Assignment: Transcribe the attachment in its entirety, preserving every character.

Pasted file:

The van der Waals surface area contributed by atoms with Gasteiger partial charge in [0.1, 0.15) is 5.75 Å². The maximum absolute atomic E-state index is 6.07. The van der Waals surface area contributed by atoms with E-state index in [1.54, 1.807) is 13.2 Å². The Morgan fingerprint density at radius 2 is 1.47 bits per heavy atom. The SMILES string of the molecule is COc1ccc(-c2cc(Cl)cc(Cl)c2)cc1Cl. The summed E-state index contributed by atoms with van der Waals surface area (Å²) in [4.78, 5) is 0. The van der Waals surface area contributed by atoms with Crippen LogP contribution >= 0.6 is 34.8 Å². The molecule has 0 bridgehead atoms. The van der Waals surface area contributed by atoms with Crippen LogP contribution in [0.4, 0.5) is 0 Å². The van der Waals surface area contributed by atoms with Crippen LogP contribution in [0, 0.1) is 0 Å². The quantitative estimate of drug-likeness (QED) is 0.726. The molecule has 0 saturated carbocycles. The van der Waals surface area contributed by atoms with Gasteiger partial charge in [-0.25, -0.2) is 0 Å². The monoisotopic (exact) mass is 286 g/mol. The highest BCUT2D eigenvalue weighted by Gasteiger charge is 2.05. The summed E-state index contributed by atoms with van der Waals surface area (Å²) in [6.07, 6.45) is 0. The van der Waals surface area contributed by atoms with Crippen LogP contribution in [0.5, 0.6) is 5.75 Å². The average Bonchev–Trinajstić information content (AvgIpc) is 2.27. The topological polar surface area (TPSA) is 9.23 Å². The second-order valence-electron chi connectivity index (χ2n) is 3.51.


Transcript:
The van der Waals surface area contributed by atoms with Gasteiger partial charge in [0.1, 0.15) is 5.75 Å². The maximum absolute atomic E-state index is 6.07. The van der Waals surface area contributed by atoms with E-state index in [1.54, 1.807) is 13.2 Å². The Morgan fingerprint density at radius 2 is 1.47 bits per heavy atom. The SMILES string of the molecule is COc1ccc(-c2cc(Cl)cc(Cl)c2)cc1Cl. The summed E-state index contributed by atoms with van der Waals surface area (Å²) in [4.78, 5) is 0. The van der Waals surface area contributed by atoms with Crippen LogP contribution >= 0.6 is 34.8 Å². The molecule has 0 bridgehead atoms. The van der Waals surface area contributed by atoms with Crippen LogP contribution in [0.4, 0.5) is 0 Å². The van der Waals surface area contributed by atoms with Crippen LogP contribution in [0, 0.1) is 0 Å². The quantitative estimate of drug-likeness (QED) is 0.726. The molecule has 0 saturated carbocycles. The van der Waals surface area contributed by atoms with Gasteiger partial charge in [-0.25, -0.2) is 0 Å². The monoisotopic (exact) mass is 286 g/mol. The highest BCUT2D eigenvalue weighted by Gasteiger charge is 2.05. The summed E-state index contributed by atoms with van der Waals surface area (Å²) in [6.07, 6.45) is 0. The van der Waals surface area contributed by atoms with Crippen LogP contribution in [0.5, 0.6) is 5.75 Å². The average Bonchev–Trinajstić information content (AvgIpc) is 2.27. The topological polar surface area (TPSA) is 9.23 Å². The second-order valence-electron chi connectivity index (χ2n) is 3.51.